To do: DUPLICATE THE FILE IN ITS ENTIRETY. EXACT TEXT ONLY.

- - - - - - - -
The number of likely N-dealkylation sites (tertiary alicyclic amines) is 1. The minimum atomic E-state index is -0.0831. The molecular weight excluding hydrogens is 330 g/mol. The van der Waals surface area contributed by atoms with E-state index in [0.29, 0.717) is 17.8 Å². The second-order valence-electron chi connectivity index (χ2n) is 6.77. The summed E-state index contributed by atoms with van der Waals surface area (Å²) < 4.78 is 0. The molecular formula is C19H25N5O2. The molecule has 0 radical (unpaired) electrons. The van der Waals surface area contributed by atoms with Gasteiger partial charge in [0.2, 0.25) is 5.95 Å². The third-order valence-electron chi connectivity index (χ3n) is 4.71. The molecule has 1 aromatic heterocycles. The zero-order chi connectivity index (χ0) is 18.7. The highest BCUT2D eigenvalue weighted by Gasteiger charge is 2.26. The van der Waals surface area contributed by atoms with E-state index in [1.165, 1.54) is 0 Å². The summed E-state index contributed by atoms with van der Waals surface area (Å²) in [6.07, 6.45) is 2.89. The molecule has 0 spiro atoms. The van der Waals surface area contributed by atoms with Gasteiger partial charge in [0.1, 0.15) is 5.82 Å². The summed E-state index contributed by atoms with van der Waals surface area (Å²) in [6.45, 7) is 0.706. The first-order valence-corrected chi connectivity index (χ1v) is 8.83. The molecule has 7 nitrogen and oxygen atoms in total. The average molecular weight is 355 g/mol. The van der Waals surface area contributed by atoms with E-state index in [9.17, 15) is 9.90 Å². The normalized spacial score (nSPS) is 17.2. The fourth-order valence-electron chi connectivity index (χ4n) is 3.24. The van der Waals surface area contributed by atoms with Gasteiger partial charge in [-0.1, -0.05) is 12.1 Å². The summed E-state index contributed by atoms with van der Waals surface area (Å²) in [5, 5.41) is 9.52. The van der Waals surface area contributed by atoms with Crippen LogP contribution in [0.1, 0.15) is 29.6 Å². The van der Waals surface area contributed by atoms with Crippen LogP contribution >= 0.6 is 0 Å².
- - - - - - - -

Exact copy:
The number of likely N-dealkylation sites (tertiary alicyclic amines) is 1. The minimum atomic E-state index is -0.0831. The molecular weight excluding hydrogens is 330 g/mol. The van der Waals surface area contributed by atoms with E-state index in [0.29, 0.717) is 17.8 Å². The second-order valence-electron chi connectivity index (χ2n) is 6.77. The summed E-state index contributed by atoms with van der Waals surface area (Å²) < 4.78 is 0. The molecular formula is C19H25N5O2. The molecule has 0 radical (unpaired) electrons. The van der Waals surface area contributed by atoms with Gasteiger partial charge in [0.2, 0.25) is 5.95 Å². The third-order valence-electron chi connectivity index (χ3n) is 4.71. The molecule has 1 aromatic heterocycles. The zero-order chi connectivity index (χ0) is 18.7. The highest BCUT2D eigenvalue weighted by Gasteiger charge is 2.26. The van der Waals surface area contributed by atoms with E-state index in [1.165, 1.54) is 0 Å². The summed E-state index contributed by atoms with van der Waals surface area (Å²) in [6.07, 6.45) is 2.89. The molecule has 0 spiro atoms. The van der Waals surface area contributed by atoms with Gasteiger partial charge in [0.1, 0.15) is 5.82 Å². The summed E-state index contributed by atoms with van der Waals surface area (Å²) in [6.45, 7) is 0.706. The first-order valence-corrected chi connectivity index (χ1v) is 8.83. The molecule has 7 nitrogen and oxygen atoms in total. The average molecular weight is 355 g/mol. The van der Waals surface area contributed by atoms with E-state index in [9.17, 15) is 9.90 Å². The normalized spacial score (nSPS) is 17.2. The fourth-order valence-electron chi connectivity index (χ4n) is 3.24. The van der Waals surface area contributed by atoms with Gasteiger partial charge in [-0.1, -0.05) is 12.1 Å². The summed E-state index contributed by atoms with van der Waals surface area (Å²) in [5, 5.41) is 9.52. The van der Waals surface area contributed by atoms with Crippen LogP contribution in [0.1, 0.15) is 29.6 Å². The van der Waals surface area contributed by atoms with Crippen LogP contribution >= 0.6 is 0 Å².